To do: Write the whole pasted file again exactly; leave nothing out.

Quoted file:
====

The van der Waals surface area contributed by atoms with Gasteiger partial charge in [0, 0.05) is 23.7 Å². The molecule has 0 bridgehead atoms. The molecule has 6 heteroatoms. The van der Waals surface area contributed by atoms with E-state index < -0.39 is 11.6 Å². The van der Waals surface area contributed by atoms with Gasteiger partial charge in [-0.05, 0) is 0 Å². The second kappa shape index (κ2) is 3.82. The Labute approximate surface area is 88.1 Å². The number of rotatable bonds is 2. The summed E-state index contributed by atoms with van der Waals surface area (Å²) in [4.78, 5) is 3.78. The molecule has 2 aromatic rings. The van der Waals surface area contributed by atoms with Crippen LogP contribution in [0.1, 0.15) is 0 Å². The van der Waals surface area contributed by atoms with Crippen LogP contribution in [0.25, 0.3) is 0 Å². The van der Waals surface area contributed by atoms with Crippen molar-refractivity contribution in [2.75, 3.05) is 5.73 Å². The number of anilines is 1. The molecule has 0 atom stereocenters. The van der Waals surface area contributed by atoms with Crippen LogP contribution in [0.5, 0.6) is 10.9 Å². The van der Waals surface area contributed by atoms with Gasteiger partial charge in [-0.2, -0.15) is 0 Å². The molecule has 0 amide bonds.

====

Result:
The van der Waals surface area contributed by atoms with Gasteiger partial charge in [0, 0.05) is 23.7 Å². The molecule has 0 bridgehead atoms. The molecule has 6 heteroatoms. The van der Waals surface area contributed by atoms with E-state index < -0.39 is 11.6 Å². The van der Waals surface area contributed by atoms with Gasteiger partial charge in [-0.05, 0) is 0 Å². The second kappa shape index (κ2) is 3.82. The Labute approximate surface area is 88.1 Å². The number of rotatable bonds is 2. The summed E-state index contributed by atoms with van der Waals surface area (Å²) in [4.78, 5) is 3.78. The molecule has 2 aromatic rings. The van der Waals surface area contributed by atoms with Crippen LogP contribution in [0.1, 0.15) is 0 Å². The van der Waals surface area contributed by atoms with Crippen LogP contribution in [0.25, 0.3) is 0 Å². The van der Waals surface area contributed by atoms with Crippen molar-refractivity contribution in [2.75, 3.05) is 5.73 Å². The number of anilines is 1. The molecule has 0 atom stereocenters. The van der Waals surface area contributed by atoms with Crippen LogP contribution in [0.5, 0.6) is 10.9 Å². The van der Waals surface area contributed by atoms with Gasteiger partial charge in [-0.2, -0.15) is 0 Å². The molecule has 0 amide bonds.